Mark-Obmascik

Halfway to Heaven

Halfway-to-Heaven-Cover
Fat, forty-four, father of three sons, and facing a vasectomy, Mark Obmascik would never have guessed that his next move would be up a 14,000-foot mountain. But when his twelve-year-old son gets bitten by the climbing bug at summer camp, Obmascik can’t resist the opportunity for some high-altitude father-son bonding by hiking a peak together. After their first joint climb, addled by thin air, Obmascik decides to keep his head in the cloud and try scaling all 54 of Colorado’s 14,000-foot mountains, known as the Fourteeners – and to finish them in less than one year.

The result is Halfway to Heaven, Pulitzer Prize-winning journalist Obmascik’s rollicking, witty, sometimes harrowing, often poignant chronicle of an outrageous midlife adventure that is now walk in the park, although sometimes it’s A Walk in the Woods – but with more sweat and less oxygen. Half a million people try climbing a Colorado Fourteener every year, but only 1,200 have reported summiting them all. Can an overweight, stay-at-home dad become No. 1,201?

With his ebullient personality and sparkling prose, Obmascik brings us inside the quirky, colorful subculture of mountaineering obsessives who summit these mountains year after year. Honoring his concerned wife’s orders not to climb alone, Obmascik drags old friends up the slopes, some of them lifelong flatlanders tasting thin air for the first time, and lures seasoned Rockies junkies into taking on a huffing, puffing newbie by bribing them with free beer, lunches, and car washes. Among the new friends he makes are an ex-drag racer trying to perform a headstand on every summit, the lead oboe player in a Hebrew salsa band, and a climber with the counterproductive pre-climb ritual of gulping down four beers and a burrito.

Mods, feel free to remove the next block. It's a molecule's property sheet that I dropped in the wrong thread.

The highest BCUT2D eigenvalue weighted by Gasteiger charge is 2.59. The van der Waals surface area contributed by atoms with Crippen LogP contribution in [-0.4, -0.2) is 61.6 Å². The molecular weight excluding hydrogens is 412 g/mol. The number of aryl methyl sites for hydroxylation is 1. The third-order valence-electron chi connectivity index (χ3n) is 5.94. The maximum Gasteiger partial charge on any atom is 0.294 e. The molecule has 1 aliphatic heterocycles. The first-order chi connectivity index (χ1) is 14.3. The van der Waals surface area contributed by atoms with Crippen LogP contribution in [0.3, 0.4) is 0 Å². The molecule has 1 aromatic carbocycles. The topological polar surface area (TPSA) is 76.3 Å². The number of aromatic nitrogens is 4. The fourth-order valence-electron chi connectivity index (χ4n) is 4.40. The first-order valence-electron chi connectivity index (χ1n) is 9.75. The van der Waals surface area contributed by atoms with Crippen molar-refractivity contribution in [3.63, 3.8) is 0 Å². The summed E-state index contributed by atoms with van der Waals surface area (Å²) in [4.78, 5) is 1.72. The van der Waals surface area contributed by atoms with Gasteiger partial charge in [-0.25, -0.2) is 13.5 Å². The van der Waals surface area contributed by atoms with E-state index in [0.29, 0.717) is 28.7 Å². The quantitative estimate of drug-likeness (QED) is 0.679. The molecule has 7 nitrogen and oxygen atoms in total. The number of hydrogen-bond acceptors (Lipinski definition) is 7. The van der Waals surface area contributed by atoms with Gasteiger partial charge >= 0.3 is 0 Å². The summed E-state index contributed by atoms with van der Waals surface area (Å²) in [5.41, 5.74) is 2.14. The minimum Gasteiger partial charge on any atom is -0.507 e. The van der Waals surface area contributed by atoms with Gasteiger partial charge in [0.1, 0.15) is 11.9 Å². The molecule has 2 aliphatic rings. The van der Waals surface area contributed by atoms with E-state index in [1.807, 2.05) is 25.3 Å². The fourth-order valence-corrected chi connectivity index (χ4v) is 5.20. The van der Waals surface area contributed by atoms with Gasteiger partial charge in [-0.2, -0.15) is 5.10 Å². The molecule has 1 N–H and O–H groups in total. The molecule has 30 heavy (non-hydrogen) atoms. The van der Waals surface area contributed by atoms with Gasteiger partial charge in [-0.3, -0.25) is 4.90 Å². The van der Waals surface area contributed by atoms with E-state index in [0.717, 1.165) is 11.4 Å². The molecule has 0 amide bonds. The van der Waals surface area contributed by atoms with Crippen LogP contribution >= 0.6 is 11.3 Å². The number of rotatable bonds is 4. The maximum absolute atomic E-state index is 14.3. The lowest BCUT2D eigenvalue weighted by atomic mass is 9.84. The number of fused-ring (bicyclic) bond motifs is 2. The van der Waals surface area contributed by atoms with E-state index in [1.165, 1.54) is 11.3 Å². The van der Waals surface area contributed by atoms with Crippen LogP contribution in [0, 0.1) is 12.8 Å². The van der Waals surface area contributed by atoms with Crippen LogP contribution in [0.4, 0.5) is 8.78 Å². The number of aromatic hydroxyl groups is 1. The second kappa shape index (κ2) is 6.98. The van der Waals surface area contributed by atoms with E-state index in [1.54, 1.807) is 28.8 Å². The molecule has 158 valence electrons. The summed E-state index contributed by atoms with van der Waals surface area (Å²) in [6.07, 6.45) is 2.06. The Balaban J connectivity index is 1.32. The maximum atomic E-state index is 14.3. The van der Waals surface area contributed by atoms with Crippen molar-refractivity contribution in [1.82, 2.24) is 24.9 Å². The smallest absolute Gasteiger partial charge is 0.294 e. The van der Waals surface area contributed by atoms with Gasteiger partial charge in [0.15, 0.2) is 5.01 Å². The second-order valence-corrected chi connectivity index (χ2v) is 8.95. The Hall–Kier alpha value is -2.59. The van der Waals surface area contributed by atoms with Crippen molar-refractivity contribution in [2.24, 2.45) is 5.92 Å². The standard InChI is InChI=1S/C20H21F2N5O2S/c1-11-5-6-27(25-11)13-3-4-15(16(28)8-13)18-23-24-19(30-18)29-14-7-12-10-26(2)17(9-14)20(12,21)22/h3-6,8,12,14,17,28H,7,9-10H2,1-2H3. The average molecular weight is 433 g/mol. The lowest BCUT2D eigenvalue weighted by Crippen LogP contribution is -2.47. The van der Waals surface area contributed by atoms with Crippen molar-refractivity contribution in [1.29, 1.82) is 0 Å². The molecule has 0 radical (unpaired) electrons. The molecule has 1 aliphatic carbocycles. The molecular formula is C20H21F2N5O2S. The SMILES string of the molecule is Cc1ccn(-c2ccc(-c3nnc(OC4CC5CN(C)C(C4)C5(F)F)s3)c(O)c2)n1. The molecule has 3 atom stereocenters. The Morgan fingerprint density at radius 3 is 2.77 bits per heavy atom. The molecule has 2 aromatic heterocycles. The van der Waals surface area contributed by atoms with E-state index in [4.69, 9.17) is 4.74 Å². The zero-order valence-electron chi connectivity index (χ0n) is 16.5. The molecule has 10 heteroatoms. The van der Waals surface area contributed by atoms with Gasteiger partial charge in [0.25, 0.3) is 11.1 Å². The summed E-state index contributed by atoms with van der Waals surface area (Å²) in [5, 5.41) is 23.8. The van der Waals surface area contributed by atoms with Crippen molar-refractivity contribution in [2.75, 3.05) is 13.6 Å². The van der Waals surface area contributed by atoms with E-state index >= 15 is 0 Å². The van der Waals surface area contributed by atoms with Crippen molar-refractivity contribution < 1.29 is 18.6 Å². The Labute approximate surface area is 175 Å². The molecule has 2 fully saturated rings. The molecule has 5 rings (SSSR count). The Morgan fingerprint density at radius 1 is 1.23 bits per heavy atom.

Though danger is always present – the Colorado Fourteeners have killed as many climbers as Mount Everest – Mark knows his aging scalp can’t afford the hair-raising adventures of Jon Krakauer’s Into Thin Air, and his quest becomes a story of family, friendship, and fraternity. In Obmascik’s summer of climbing, he loses fifteen pounds, finds a few dozen man-dates, and gains respect for the history of these storied mountains (home to cannibalism, gold rushes, shoot-outs, and one of the nation’s most famed religious shrines.) As much about midlife and male bonding as it is about mountains, Halfway to Heaven tells how weekend warriors can survive them all as they reach for those most distant things – the summit of mountains and a teenage son. And as one man exceeds the physical achievements of his youth, he discovers that age – like summit height – is just a number.